In the end, Donald Trump couldn't stand the thought of another tiny crowd.

Not after the inauguration photos.

Not after so many Patriots no-showed last year. Even Tom Brady and his MAGA hat didn't show up.

>>READ MORE: What you need to know about Trump and the Eagles' White House visit

On their way to winning Super Bowl LII, the Eagles were a team at the forefront of NFL player protests during the national anthem the last two seasons. The ownership group largely despises the administration, but the team and Trump's representatives spent weeks hammering out a trip to Washington that was palatable to all. Recently, a handful of Eagles said they would boycott the White House portion. A handful more said they might not go.

>>READ MORE: Analysis | Trump proves once again he's divider-in-chief

Still, the visit was set for Tuesday. Monday evening, Trump disinvited the Eagles. Why? Because he couldn't stand to have so few show him fealty.

And here's the thing: He's admitting it.

The White House press secretary issued a statement that read, in part, "The Eagles wanted to send a smaller delegation … "

Yes, they did. Pro Bowl quarterback Carson Wentz wanted to go. So did head coach Doug Pederson. They said they didn't see it as a political issue.

Ha!

So, full attendance is now compulsory to receive an invitation to the White House? What about the Patriots, who had 32  percent fewer players visit Trump's White House than Obama's? Of course, Patriots owner Robert Kraft donated $1 million to Trump's inauguration fund. Eagles owner Jeffrey Lurie gave $2,700 to Hillary Clinton's campaign. Then, Lurie reportedly called Trump's presidency disastrous.

Unwittingly, Trump just proved him right. Again.

He insists that they stand, hand on heart. 

A reminder: He can't insist on any such behavior. Not from them, and not from you. He's not the king.

It should be noted that, after Eagles protest leader Malcolm Jenkins led the Players Coalition to an accord with owners in November, no Eagle protested the anthem for the rest of the season or in the playoffs, a span of eight games.

If two or three dozen Eagles wanted to attend, they should now realize why they were invited. They were duped, plain and simple, by one of the worst strategic minds in American history.

Call it the Philly Not-so-Special.

The Eagles, finally, released a statement on the eve of the canceled visit, without saying much about the visit at all:

"It has been incredibly thrilling to celebrate our first Super Bowl Championship. Watching the entire Eagles community come together has been an inspiration. We are truly grateful for all the support we have received and we are looking forward to continuing our preparations for the 2018 season."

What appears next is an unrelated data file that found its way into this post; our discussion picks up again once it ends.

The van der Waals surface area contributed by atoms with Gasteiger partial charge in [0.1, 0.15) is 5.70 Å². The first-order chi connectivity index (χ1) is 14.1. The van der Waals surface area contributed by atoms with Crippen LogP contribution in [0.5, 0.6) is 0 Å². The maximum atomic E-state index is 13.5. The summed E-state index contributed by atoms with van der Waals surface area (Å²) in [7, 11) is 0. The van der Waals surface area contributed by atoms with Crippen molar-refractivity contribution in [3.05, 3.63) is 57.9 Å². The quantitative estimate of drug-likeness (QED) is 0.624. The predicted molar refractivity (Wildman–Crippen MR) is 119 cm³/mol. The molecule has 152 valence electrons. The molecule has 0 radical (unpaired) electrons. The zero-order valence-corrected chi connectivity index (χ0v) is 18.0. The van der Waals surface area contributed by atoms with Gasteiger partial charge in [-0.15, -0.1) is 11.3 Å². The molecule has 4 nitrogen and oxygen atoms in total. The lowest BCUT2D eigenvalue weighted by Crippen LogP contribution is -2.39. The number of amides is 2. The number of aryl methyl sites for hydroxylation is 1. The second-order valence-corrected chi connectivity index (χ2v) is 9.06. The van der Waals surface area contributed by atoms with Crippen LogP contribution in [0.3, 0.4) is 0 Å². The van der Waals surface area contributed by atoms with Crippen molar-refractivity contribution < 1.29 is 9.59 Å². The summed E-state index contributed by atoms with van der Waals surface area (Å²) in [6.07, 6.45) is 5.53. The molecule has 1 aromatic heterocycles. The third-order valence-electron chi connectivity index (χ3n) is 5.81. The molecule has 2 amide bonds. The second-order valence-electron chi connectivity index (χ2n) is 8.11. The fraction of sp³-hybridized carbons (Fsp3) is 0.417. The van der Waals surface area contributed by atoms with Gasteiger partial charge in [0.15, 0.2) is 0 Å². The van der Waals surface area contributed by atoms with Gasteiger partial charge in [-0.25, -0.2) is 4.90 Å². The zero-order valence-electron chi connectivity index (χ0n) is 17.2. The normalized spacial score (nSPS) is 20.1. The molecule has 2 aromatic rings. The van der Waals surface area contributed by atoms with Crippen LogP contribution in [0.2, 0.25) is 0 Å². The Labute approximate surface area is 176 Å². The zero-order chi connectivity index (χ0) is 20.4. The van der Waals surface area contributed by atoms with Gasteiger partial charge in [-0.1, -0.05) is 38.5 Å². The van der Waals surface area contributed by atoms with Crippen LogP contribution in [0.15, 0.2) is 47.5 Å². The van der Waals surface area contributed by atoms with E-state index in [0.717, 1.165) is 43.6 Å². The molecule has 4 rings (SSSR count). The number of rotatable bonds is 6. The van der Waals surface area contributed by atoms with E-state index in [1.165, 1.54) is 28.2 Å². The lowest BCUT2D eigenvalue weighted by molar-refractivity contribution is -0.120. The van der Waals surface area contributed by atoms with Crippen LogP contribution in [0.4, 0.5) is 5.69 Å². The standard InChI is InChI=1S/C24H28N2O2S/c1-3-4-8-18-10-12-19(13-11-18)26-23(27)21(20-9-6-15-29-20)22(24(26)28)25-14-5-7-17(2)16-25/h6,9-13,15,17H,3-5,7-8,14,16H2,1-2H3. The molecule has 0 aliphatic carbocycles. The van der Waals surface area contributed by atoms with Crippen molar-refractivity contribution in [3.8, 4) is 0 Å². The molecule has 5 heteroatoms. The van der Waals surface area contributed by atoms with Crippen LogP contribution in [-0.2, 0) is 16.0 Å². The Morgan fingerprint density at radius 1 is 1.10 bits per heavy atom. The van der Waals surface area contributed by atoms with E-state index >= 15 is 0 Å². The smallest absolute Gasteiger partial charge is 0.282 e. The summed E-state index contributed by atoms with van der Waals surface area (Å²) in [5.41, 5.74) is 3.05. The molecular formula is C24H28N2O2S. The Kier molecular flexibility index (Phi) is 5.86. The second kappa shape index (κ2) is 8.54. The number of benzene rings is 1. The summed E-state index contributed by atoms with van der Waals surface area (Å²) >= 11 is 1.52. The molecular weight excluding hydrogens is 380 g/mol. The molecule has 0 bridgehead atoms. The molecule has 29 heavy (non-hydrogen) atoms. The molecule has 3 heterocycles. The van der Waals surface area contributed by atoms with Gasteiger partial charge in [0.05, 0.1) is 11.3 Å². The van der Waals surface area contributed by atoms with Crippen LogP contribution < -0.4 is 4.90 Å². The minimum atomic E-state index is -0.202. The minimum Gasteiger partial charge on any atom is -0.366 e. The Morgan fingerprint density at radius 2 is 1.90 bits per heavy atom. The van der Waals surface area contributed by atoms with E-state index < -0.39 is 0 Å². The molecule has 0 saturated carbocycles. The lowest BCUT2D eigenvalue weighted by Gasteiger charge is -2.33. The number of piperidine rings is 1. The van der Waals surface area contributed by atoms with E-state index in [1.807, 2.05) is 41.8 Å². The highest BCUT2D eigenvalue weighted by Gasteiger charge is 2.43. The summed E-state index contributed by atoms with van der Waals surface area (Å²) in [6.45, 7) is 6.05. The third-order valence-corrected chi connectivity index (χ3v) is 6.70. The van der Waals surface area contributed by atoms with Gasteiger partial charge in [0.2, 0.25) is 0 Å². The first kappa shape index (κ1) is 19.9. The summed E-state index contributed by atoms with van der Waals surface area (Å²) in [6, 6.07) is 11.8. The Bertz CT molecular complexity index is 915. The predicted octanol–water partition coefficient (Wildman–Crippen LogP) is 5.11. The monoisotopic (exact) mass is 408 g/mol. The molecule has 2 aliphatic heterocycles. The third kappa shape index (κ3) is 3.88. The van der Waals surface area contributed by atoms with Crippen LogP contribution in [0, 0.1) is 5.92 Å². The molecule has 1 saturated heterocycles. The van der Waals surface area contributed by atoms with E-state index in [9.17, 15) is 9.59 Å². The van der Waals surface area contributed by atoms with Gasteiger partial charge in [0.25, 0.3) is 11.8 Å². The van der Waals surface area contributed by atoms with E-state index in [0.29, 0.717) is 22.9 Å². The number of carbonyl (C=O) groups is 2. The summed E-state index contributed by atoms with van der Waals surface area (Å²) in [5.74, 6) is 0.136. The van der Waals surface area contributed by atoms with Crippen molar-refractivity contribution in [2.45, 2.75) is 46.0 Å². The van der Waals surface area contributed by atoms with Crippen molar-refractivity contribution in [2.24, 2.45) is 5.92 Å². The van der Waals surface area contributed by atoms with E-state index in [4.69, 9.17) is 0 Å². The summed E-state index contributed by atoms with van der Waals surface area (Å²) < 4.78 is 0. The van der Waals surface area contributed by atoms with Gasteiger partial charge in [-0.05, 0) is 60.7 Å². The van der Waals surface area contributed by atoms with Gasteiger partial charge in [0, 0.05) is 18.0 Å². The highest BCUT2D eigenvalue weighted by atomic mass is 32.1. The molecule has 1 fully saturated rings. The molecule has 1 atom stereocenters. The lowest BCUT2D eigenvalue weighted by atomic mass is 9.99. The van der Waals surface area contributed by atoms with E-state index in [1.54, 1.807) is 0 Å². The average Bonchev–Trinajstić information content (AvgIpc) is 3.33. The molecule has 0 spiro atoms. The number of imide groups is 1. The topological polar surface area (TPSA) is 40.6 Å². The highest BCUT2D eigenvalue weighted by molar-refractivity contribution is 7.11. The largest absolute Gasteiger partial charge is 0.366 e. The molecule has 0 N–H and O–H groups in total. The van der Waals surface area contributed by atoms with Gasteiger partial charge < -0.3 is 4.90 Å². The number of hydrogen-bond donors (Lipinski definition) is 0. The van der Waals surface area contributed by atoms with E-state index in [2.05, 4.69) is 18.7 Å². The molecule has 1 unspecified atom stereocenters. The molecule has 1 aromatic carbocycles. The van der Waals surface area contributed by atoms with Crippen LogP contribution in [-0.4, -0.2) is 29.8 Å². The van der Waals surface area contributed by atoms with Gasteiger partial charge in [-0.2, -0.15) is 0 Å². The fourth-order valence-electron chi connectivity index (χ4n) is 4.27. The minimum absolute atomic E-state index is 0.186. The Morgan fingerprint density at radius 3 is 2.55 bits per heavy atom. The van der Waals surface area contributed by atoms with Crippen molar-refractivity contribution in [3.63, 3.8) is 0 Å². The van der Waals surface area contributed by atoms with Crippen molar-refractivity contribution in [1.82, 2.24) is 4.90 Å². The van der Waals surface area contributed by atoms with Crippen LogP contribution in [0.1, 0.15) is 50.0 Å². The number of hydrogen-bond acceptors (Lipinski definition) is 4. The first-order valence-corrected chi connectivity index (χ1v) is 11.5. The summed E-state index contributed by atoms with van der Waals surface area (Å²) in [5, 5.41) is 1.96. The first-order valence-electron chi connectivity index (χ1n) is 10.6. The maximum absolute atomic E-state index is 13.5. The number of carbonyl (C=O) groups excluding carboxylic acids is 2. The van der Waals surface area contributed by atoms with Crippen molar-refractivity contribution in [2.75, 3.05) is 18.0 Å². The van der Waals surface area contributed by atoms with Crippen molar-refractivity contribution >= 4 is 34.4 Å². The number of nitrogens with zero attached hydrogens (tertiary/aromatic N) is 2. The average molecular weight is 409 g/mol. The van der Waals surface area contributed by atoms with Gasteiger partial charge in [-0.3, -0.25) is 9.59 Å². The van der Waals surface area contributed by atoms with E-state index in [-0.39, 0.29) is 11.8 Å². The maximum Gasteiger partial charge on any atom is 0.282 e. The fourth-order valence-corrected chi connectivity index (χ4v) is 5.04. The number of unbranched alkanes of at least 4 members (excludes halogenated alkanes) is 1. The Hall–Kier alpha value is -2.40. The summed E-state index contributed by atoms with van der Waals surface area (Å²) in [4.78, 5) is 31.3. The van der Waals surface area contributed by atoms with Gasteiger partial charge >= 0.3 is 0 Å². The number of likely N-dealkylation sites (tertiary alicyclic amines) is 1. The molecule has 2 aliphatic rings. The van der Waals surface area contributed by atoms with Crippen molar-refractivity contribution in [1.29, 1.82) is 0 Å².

We told you weeks ago: They were pawns in his game. Props for his show. It was never to be done in their honor, only his.

It was never meant to celebrate them. It was meant to celebrate only  him. Like everything else, from the Women's March to Memorial Day

This latest public-relations debacle trumps Trump's tone-deaf rejection last September of the Golden State Warriors, who, from coach to bench warmer, wanted nothing to do with him, anyway. Also, they're from California, a blue state where, Trump will tell you, coastal elites are out of touch. (Trump, ever the hypocrite, is a blue-state New York billionaire.)

So, what now, Pennsylvania? What now, when he has disrespected coal-country Pa.?

Philadelphia is a liberal city, but there's plenty of Trump love on game day at Lincoln Financial Field, some of it at the farthest extreme. Will that remain the case?

Let's hear a chorus of green-bleeding Pennsylvania Pepes explain how shunning their precious Birds isn't deplorable. Let's hear how spitting in the face of the Super Bowl champions Makes America Great Again.

Don't forget: The Keystone State went red in 2016. Now, it's red in the face.

Maybe now the pro-Trump Eagles fans might realize that he's not the plain-talking hero of the common man. Go to New Jersey and they'll tell you: He's never been anything but a con man and a thief; a huckster; a carnival barker. He always leached his fame and his worth from the accomplishments and celebrity of people who actually achieved things in life. Tuesday's carnival wasn't going to feature him prominently, or positively, so he called the whole show off.

If this does not lay bare for you the nature of this president, then nothing will. This act — this graceless, puny act — insults both the democratic ideal and the sporting ideal. Both are rooted in the concept that citizens put aside their differences to unite for the greater good.

The only good Donald Trump wants to make greater is his own.